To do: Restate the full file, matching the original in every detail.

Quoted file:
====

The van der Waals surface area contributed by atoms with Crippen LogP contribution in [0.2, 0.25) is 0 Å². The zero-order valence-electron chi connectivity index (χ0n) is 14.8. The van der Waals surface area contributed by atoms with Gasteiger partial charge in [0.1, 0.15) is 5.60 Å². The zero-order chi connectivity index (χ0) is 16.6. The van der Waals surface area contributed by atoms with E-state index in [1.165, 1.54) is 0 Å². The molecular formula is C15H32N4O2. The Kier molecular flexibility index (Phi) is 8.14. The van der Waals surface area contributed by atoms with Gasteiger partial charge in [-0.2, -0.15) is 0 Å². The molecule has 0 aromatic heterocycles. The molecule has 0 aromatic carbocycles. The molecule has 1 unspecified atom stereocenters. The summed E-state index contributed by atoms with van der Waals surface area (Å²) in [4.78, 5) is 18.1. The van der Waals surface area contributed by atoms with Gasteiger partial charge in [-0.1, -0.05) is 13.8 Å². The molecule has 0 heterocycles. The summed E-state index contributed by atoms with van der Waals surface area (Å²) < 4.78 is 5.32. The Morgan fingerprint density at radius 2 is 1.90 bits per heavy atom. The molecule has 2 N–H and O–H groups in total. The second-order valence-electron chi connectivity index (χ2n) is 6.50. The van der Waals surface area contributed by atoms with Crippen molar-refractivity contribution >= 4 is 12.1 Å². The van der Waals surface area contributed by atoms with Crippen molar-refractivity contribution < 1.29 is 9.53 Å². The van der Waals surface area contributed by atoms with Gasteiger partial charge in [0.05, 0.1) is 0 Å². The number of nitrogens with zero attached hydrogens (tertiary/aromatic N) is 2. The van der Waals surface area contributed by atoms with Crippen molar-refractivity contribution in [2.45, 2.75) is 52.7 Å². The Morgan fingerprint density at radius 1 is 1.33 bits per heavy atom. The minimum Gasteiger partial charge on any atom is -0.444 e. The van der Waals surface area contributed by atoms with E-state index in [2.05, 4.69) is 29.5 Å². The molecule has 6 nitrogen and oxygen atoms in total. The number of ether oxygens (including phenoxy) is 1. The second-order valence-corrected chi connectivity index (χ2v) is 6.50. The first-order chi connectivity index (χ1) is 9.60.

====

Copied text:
The van der Waals surface area contributed by atoms with Crippen LogP contribution in [0.2, 0.25) is 0 Å². The zero-order valence-electron chi connectivity index (χ0n) is 14.8. The van der Waals surface area contributed by atoms with Gasteiger partial charge in [0.1, 0.15) is 5.60 Å². The zero-order chi connectivity index (χ0) is 16.6. The van der Waals surface area contributed by atoms with E-state index in [1.165, 1.54) is 0 Å². The molecular formula is C15H32N4O2. The Kier molecular flexibility index (Phi) is 8.14. The van der Waals surface area contributed by atoms with Gasteiger partial charge in [-0.2, -0.15) is 0 Å². The molecule has 0 aromatic heterocycles. The molecule has 0 aromatic carbocycles. The molecule has 1 unspecified atom stereocenters. The summed E-state index contributed by atoms with van der Waals surface area (Å²) in [4.78, 5) is 18.1. The van der Waals surface area contributed by atoms with Gasteiger partial charge in [-0.1, -0.05) is 13.8 Å². The molecule has 0 heterocycles. The summed E-state index contributed by atoms with van der Waals surface area (Å²) < 4.78 is 5.32. The Morgan fingerprint density at radius 2 is 1.90 bits per heavy atom. The molecule has 2 N–H and O–H groups in total. The second-order valence-electron chi connectivity index (χ2n) is 6.50. The van der Waals surface area contributed by atoms with Crippen molar-refractivity contribution >= 4 is 12.1 Å². The van der Waals surface area contributed by atoms with Crippen molar-refractivity contribution < 1.29 is 9.53 Å². The van der Waals surface area contributed by atoms with Gasteiger partial charge in [0.05, 0.1) is 0 Å². The number of nitrogens with zero attached hydrogens (tertiary/aromatic N) is 2. The van der Waals surface area contributed by atoms with Crippen molar-refractivity contribution in [2.45, 2.75) is 52.7 Å². The Morgan fingerprint density at radius 1 is 1.33 bits per heavy atom. The minimum Gasteiger partial charge on any atom is -0.444 e. The van der Waals surface area contributed by atoms with E-state index in [2.05, 4.69) is 29.5 Å². The molecule has 6 nitrogen and oxygen atoms in total. The number of ether oxygens (including phenoxy) is 1. The second-order valence-corrected chi connectivity index (χ2v) is 6.50. The first-order chi connectivity index (χ1) is 9.60.